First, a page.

The Society Pages: Love

The Society Pages is a twice-monthly column about stories and feelings, through a sociopolitical lens. Because these are analyses of full narratives rather than reviews, they almost certainly contain spoilers for major plot points and narrative elements. Proceed with caution. Today: The CW’s Jane the Virgin (including comments up to episode 3.18).

Here at Genretastic, we spend quite a bit of time on superheroes, speculative fiction, and general geekery. In The Society Pages, though, I hope to stretch some of our nerdy little hands into the other genres as well; these stories that follow certain shapes, these beloved character archetypes. So while this may be the first time you see me digging into telenovelas and romance novels, I doubt it will be the last. I admit, however, that my forays into romance have been sporadic and largely unguided; I don’t have the chops for this genre in the ways I do for others. So while I have some theoretical perspective from my time in library school and the years since, I’m not always as well-versed as I’d like to be. I always accept recommendations!

One of my favorite examples, though, is not a book, but television. Jane the Virgin first aired on the CW in October of 2014, and it wasn’t until well into that first season that I actually gave it a chance. You can hardly blame me; the initial synopsis (a young virgin woman is artificially inseminated by her gynecologist at her first PAP smear) sounds utterly ridiculous. But over time, more and more people whose opinions I trusted encouraged me to give it a chance, and I’m so glad they did. Because like a fair amount of romance, buried in the predictable structure (some kind of surprising meet-cute, some kind of outrageous conflict, some kind of more-or-less expected resolution) there’s a lot going on. Jane’s sexuality isn’t as simple as being a waiting-for-marriage virgin; there are family dynamics with her mother and grandmother, a romantic streak a mile wide, a safe but maybe a little boring fiance, and surprise! A virgin pregnancy. As she navigates her relationships in light of the baby, deciding whether to keep it, whether to have a relationship with the father, and her place in her family (oh, and by the way, her long-lost father returns to her life at the same time), the show explores an extraordinary number of angles on the whole question of abstinence, female sexuality, and unplanned pregnancy. And that’s just Jane.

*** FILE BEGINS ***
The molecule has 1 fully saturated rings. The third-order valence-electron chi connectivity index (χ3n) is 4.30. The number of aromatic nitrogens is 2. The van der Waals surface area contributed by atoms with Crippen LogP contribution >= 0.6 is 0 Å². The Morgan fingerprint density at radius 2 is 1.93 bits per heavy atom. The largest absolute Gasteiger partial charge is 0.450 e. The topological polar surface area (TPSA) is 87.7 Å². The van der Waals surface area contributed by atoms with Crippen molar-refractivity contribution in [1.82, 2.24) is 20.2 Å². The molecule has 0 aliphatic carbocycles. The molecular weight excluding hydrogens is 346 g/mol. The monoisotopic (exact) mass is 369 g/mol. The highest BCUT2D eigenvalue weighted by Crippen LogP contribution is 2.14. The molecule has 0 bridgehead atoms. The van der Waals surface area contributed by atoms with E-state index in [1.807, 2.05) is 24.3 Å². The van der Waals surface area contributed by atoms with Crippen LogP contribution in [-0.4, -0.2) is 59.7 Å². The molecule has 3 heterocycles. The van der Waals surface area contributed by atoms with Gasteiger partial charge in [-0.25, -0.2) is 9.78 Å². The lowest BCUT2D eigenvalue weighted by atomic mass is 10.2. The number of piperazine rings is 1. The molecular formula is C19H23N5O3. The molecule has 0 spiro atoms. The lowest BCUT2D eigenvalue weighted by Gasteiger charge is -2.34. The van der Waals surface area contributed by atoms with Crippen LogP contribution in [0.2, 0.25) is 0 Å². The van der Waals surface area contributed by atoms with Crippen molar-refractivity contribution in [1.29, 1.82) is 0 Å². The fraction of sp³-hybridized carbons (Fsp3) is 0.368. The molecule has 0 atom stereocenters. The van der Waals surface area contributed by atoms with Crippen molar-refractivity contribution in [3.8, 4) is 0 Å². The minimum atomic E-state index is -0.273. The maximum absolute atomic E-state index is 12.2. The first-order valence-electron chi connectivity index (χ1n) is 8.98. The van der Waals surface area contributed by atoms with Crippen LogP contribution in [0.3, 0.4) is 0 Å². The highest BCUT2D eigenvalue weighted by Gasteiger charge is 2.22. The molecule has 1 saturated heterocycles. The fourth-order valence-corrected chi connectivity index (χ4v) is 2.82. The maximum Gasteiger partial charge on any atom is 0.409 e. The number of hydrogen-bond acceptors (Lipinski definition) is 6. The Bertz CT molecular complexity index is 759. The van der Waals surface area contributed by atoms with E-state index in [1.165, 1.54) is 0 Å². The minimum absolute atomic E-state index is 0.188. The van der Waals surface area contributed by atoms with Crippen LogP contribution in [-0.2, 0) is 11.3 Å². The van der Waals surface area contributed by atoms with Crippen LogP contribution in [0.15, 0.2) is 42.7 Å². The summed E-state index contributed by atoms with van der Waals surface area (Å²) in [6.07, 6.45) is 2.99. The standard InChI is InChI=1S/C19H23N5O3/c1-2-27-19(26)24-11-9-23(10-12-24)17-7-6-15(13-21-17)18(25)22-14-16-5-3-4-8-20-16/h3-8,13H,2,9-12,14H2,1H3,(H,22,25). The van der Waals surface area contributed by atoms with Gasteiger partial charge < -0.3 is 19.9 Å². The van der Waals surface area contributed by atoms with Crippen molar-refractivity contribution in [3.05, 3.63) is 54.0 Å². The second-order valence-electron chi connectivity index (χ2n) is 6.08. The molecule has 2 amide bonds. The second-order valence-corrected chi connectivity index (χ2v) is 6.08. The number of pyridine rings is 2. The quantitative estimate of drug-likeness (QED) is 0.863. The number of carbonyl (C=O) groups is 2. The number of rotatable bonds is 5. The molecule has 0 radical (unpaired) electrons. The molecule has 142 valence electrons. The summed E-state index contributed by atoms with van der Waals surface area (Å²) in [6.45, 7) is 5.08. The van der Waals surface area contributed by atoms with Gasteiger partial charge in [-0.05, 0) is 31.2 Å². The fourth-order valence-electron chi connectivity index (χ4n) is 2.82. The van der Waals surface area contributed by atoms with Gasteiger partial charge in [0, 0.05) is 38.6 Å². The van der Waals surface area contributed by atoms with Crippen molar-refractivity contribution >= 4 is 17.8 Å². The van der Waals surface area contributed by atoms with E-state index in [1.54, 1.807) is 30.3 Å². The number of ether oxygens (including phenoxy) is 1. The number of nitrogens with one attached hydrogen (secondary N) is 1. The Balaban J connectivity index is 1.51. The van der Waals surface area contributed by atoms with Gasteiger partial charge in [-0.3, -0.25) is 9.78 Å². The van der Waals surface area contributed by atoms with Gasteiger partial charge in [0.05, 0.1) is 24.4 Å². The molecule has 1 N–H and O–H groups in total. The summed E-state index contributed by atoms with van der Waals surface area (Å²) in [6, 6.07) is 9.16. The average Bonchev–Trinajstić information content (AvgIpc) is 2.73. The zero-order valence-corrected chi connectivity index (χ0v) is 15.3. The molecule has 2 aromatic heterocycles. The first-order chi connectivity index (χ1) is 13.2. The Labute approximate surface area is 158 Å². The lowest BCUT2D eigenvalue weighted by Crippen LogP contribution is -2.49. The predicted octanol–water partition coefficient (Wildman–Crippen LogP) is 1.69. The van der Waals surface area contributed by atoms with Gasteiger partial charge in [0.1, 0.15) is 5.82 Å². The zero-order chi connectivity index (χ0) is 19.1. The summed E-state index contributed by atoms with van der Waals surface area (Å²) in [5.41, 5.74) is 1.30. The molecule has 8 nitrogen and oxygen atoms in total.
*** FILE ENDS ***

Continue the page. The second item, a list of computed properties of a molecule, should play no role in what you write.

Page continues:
The show’s larger focus is on families: blended, non-traditional, toxic, and healing families. Jane’s immediate family consists of her very-Catholic immigrant grandmother and her vivacious and somewhat wild mother, her telenovela-star father, and the two men who, in their turn, parent her young son. His biological father is the source of a fair bit of the telenovela drama: murders, missing family members, long-lost twins, mistaken identities, and about as many plot twists as you can imagine. And yet, as the show develops, a strong extended family forms, one that, if not always close, is generally supportive and caring.

The show doesn’t shy away from current events, either. Jane’s abuela begins the show as an undocumented immigrant, and her very real fears about that are addressed with a tenderness that’s hard to find in most media. She gets her green card eventually, but being set in Miami, there’s no shortage of others in similar circumstances, and eventually, a truly heart-rending scene shows a now three-year-old Mateo asking, “Mama, why don’t some people want [abuela] in this country?” After a moment to compose herself, Jane tries to explain.

If you’re unfamiliar with romance as a genre, it may surprise you to find this kind of depth in a story that takes its shape from dramatic telenovelas and predictable romance plot tropes, but part of what makes Jane the Virgin so phenomenal is that it leaves room to remind us that there are many, many romance novels and stories that contain the same kinds of cultural finesse. Some of the earliest romance novels, of course, are scathing critiques of the place of women in society. Even the oft-maligned paperback bodice-rippers hold an important place in the sexual revolution and the movement toward greater sexual freedom for women. Beyond this wide lens, though, as genre readers all, we should remember that although they may come in familiar packages, most stories have something in them that feels imminently true. The reasons genres endure is that those familiar, comforting packages often hold precisely what we need to feel whole. Romance is no exception.

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